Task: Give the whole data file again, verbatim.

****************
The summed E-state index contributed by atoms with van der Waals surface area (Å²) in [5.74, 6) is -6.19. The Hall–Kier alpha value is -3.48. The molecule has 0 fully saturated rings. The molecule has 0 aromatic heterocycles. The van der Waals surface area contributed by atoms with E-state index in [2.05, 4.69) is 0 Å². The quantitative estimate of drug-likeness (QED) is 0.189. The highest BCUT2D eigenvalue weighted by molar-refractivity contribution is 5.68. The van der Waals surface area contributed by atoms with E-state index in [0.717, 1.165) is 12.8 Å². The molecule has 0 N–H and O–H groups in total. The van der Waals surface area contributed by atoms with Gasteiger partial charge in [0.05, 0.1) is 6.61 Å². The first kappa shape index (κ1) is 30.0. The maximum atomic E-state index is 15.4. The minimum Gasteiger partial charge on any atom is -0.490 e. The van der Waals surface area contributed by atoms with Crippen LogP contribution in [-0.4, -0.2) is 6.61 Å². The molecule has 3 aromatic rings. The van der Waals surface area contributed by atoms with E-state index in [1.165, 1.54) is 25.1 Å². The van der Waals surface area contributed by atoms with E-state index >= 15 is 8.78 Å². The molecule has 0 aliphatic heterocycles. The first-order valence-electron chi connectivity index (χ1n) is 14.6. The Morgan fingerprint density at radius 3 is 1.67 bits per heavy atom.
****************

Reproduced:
The summed E-state index contributed by atoms with van der Waals surface area (Å²) in [5.74, 6) is -6.19. The Hall–Kier alpha value is -3.48. The molecule has 0 fully saturated rings. The molecule has 0 aromatic heterocycles. The van der Waals surface area contributed by atoms with E-state index in [2.05, 4.69) is 0 Å². The quantitative estimate of drug-likeness (QED) is 0.189. The highest BCUT2D eigenvalue weighted by molar-refractivity contribution is 5.68. The van der Waals surface area contributed by atoms with E-state index in [0.717, 1.165) is 12.8 Å². The molecule has 0 N–H and O–H groups in total. The van der Waals surface area contributed by atoms with Gasteiger partial charge in [0.05, 0.1) is 6.61 Å². The first kappa shape index (κ1) is 30.0. The maximum atomic E-state index is 15.4. The minimum Gasteiger partial charge on any atom is -0.490 e. The van der Waals surface area contributed by atoms with Crippen LogP contribution in [-0.4, -0.2) is 6.61 Å². The molecule has 3 aromatic rings. The van der Waals surface area contributed by atoms with E-state index in [1.165, 1.54) is 25.1 Å². The van der Waals surface area contributed by atoms with E-state index >= 15 is 8.78 Å². The molecule has 0 aliphatic heterocycles. The first-order valence-electron chi connectivity index (χ1n) is 14.6. The Morgan fingerprint density at radius 3 is 1.67 bits per heavy atom.